Eowyn: [to Merry] What ever happens, stay with me. I'll look after you.
[the King rides past his men, hitting their spears with his sword as he goes]
Theoden: Ride now!... Ride now!... Ride! Ride to ruin and the world's ending!
[He stops and faces Sauron's army]
Theoden: Death!
Rohirrim: [echoing] Death!
Theoden: Death!
Rohirrim: [echoing] Death!
Theoden: DEATH!
Eowyn, Merry: Death!
Theoden: Forth, Eorlingas!

Gimli: Never thought I'd die fighting side by side with an Elf.
Legolas: What about side by side with a friend?
Gimli: Aye. I could do that.

Pippin: I didn't think it would end this way.
Gandalf: End? No, the journey doesn't end here. Death is just another path... One that we all must take. The grey rain-curtain of this world rolls back, and all turns to silver glass... And then you see it.
Pippin: What? Gandalf?... See what?
Gandalf: White shores... and beyond, a far green country under a swift sunrise.
Pippin: [smiling] Well, that isn't so bad.
Gandalf: [softly] No... No it isn't.

[Frodo drinks the last drops of water from Sam's waterskin]
Frodo: There'll be none left for the return journey.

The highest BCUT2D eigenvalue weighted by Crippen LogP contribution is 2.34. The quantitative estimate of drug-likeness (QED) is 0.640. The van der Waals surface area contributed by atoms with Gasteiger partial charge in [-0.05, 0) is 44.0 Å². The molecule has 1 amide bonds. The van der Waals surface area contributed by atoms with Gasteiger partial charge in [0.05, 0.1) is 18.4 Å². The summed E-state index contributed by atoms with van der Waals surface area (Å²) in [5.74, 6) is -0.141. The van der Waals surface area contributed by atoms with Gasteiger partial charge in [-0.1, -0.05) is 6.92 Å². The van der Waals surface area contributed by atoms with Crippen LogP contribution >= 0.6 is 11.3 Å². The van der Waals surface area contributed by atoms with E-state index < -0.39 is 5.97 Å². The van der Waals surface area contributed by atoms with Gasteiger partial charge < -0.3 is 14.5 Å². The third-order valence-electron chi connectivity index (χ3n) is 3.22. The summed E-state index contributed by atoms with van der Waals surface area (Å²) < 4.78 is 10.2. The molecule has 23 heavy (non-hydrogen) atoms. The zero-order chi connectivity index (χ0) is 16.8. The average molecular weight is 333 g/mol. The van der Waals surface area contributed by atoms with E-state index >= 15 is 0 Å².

Sam: I don't think there will be a return journey, Mr. Frodo.

King of the Dead: The dead do not suffer the living to pass.
Aragorn: You will suffer me.

Arwen: From the ashes, a fire shall be woken. A light from the shadow shall spring. Renewed shall be blade that was broken. The crownless again shall be king.

Gollum: They cursed us. Murderer they called us. They cursed us, and drove us away. And we wept, Precious, we wept to be so alone. And we only wish to catch fish so juicy sweet. And we forgot the taste of bread... the sound of trees... the softness of the wind. We even forgot our own name. My Precious.

Elrond: You're outnumbered, Aragorn. You need more men.
Aragorn: There are none.
Elrond: There are those who dwell in the mountain.
Aragorn: Murderers. Traitors. You would call upon them to fight? They believe in nothing. They answer to no one.
Elrond: They will answer to the king of Gondor.
[pulls out Anduril]
Elrond: Anduril, Flame of the West, forged from the shards of Narsil.
Aragorn: Sauron will not have forgotten the sword of Elendil. The blade that was broken shall return to Minas Tirith.
Elrond: The man who can wield the power of this sword can summon to him an army more deadly than any that walks this earth. Put aside the ranger. Become who you were born to be. Take the Dimholt Road.